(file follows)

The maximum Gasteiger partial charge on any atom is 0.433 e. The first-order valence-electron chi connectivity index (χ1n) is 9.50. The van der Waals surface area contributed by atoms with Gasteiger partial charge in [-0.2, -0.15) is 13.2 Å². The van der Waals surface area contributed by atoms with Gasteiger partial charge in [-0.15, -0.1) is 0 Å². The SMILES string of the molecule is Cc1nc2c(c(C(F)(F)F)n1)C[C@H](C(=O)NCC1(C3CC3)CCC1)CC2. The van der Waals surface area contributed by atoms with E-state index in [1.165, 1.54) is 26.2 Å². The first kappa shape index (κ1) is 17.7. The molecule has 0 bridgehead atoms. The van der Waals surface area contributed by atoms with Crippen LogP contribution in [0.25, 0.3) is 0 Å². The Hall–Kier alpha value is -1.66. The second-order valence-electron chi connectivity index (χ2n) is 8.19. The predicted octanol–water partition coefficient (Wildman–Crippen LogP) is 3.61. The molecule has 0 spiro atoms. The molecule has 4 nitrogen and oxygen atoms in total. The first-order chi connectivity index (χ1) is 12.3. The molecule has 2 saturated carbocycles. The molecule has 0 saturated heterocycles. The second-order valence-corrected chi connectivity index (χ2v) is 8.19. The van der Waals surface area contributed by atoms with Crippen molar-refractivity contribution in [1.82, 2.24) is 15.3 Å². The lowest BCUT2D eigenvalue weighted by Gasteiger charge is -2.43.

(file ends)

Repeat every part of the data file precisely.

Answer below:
The maximum Gasteiger partial charge on any atom is 0.433 e. The first-order valence-electron chi connectivity index (χ1n) is 9.50. The van der Waals surface area contributed by atoms with Gasteiger partial charge in [-0.2, -0.15) is 13.2 Å². The van der Waals surface area contributed by atoms with Gasteiger partial charge in [-0.15, -0.1) is 0 Å². The SMILES string of the molecule is Cc1nc2c(c(C(F)(F)F)n1)C[C@H](C(=O)NCC1(C3CC3)CCC1)CC2. The van der Waals surface area contributed by atoms with E-state index in [1.165, 1.54) is 26.2 Å². The first kappa shape index (κ1) is 17.7. The molecule has 0 bridgehead atoms. The van der Waals surface area contributed by atoms with Crippen LogP contribution in [0.25, 0.3) is 0 Å². The Hall–Kier alpha value is -1.66. The second-order valence-electron chi connectivity index (χ2n) is 8.19. The predicted octanol–water partition coefficient (Wildman–Crippen LogP) is 3.61. The molecule has 0 spiro atoms. The molecule has 4 nitrogen and oxygen atoms in total. The first-order chi connectivity index (χ1) is 12.3. The molecule has 2 saturated carbocycles. The molecule has 0 saturated heterocycles. The second-order valence-corrected chi connectivity index (χ2v) is 8.19. The van der Waals surface area contributed by atoms with Crippen molar-refractivity contribution in [1.82, 2.24) is 15.3 Å². The lowest BCUT2D eigenvalue weighted by Gasteiger charge is -2.43.